Blackberry Aims Mobile Efforts at Indonesia

by Jeff Wiener on May 13, 2014

Blackberry may be against the ropes but the fading smartphone giant isn’t ready to go down without a fight. To that end the once great Canadian mobile success story has announced that is will launching a new budget handset in Indonesia, part of the company’s renewed focus on emerging markets.

The Z3, a phone designed specifically for Indonesia but a focused concept that will likely be introduced in other burgeoning markets, is unique for two reasons: First, it serves as the first new Blackberry phone since CEO John Chen took the reigns of the beleaguered company back in November, and second, it is the first device produced by the partnership between Blackberry and tech manufacturing behemoth Foxconn.

Blackberry firmly believes this new device will find a home in Indonesia, a market where many have remained loyal to the Blackberry brand, with a company spokesperson saying that “this product will deliver something that should resonate with consumers”. But you’ll have to excuse me for being skeptical,  as company missteps regarding market trends and consumer interest mean I have little faith in what Blackberry thinks should happen and an almost certainty about what will happen.

I’ll admit that I want to give Blackberry the benefit of the doubt, hoping against all prevailing wisdom that this stalwart pioneer of the modern smartphone will be able to recapture a least a piece of its former glory. But lets be realistic here, despite its best efforts to bring the hype it created here a decade ago to burgeoning (perhaps even naïve) markets its likely far too late for a Blackberry comeback, the company’s fate having been sealed some time ago now.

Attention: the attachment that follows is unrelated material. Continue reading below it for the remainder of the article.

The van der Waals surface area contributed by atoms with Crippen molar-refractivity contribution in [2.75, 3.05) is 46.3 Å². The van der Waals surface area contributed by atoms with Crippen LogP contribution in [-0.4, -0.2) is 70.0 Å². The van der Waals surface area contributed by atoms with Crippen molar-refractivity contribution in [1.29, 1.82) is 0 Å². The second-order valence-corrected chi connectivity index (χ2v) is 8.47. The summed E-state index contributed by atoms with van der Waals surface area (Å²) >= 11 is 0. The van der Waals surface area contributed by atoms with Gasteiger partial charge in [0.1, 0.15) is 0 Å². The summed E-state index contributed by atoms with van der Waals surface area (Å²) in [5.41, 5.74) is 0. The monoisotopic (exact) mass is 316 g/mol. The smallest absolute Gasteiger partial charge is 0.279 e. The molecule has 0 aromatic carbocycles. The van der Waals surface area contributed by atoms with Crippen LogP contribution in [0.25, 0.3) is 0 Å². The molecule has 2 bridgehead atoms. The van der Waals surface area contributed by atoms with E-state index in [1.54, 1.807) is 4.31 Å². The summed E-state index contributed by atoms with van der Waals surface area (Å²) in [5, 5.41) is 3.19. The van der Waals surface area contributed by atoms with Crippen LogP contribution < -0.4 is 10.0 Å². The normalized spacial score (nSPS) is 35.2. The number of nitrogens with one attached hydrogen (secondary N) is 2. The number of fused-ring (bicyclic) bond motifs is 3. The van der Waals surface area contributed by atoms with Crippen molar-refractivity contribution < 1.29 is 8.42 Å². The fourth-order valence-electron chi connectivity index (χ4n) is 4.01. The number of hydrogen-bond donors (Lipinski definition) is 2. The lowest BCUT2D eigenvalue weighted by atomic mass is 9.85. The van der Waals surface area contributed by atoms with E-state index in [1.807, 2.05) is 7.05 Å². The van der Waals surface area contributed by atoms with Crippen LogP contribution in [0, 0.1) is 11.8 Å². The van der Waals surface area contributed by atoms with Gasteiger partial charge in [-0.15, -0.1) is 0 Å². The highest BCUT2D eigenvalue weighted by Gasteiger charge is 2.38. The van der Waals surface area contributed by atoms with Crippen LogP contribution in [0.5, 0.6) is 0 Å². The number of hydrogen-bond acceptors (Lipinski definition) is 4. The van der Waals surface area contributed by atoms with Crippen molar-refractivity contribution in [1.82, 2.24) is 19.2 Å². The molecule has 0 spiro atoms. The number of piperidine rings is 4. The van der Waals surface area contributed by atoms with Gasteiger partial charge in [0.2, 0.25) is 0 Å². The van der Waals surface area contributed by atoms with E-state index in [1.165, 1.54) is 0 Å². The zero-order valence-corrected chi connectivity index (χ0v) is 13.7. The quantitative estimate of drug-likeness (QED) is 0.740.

But before I’ll willing to fully participate in Blackberry’s extended funeral dirge I need to see what’s going to happen in Indonesia, as it stands as Chen’s first real attempt at reversing his company’s fortunes in the mobile market and serves as the first handset produced by the company’s landmark partnership with Foxconn.

Simply put, if Blackberry is able to maintain a strong market share in Indonesia it won’t be long before we see the company redouble its efforts in other bastions of respectable Blackberry popularity, markets like India and Southeast Asia. While it’s a far cry from the dominance the company enjoyed a short decade ago, there’s nothing to say a mobile player needs to have a presence in North America to be a dominant global competitor, case and point Huawei and several other Chinese mobile players.

In fact, Blackberry is hoping a phone and features specifically geared towards an Indonesiacustomer base coupled with an attractive price point will the biggest selling points for this phone. But again, if Blackberry is hoping that the Z3 will be its saviour in Indonesia, the company will likely be disappointed yet again, as this new handset will more likely end up as another disappointing offering from the Canadian company, a device that should have done better, but one that ultimately didn’t.

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